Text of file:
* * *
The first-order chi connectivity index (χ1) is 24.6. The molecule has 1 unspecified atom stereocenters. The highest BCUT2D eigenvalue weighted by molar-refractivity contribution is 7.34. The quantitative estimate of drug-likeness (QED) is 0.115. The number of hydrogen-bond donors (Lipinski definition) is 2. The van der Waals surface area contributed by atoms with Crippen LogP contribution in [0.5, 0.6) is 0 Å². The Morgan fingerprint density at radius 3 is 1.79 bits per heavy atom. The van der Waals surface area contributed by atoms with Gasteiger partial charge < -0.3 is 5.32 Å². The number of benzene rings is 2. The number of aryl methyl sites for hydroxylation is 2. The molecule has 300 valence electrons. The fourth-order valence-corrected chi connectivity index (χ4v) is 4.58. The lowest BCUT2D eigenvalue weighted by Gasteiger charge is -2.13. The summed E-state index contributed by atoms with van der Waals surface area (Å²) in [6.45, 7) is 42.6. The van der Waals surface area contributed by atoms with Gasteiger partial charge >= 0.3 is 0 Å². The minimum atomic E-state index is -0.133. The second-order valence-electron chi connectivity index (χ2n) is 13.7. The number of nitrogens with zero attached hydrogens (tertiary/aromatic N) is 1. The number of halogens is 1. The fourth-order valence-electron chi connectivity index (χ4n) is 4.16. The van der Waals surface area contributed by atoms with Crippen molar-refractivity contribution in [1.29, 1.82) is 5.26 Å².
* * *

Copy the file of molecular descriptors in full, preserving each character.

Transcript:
The first-order chi connectivity index (χ1) is 24.6. The molecule has 1 unspecified atom stereocenters. The highest BCUT2D eigenvalue weighted by molar-refractivity contribution is 7.34. The quantitative estimate of drug-likeness (QED) is 0.115. The number of hydrogen-bond donors (Lipinski definition) is 2. The van der Waals surface area contributed by atoms with Crippen LogP contribution in [0.5, 0.6) is 0 Å². The Morgan fingerprint density at radius 3 is 1.79 bits per heavy atom. The van der Waals surface area contributed by atoms with Gasteiger partial charge < -0.3 is 5.32 Å². The number of benzene rings is 2. The number of aryl methyl sites for hydroxylation is 2. The molecule has 300 valence electrons. The fourth-order valence-corrected chi connectivity index (χ4v) is 4.58. The lowest BCUT2D eigenvalue weighted by Gasteiger charge is -2.13. The summed E-state index contributed by atoms with van der Waals surface area (Å²) in [6.45, 7) is 42.6. The van der Waals surface area contributed by atoms with Gasteiger partial charge >= 0.3 is 0 Å². The minimum atomic E-state index is -0.133. The second-order valence-electron chi connectivity index (χ2n) is 13.7. The number of nitrogens with zero attached hydrogens (tertiary/aromatic N) is 1. The number of halogens is 1. The fourth-order valence-electron chi connectivity index (χ4n) is 4.16. The van der Waals surface area contributed by atoms with Crippen molar-refractivity contribution in [1.29, 1.82) is 5.26 Å².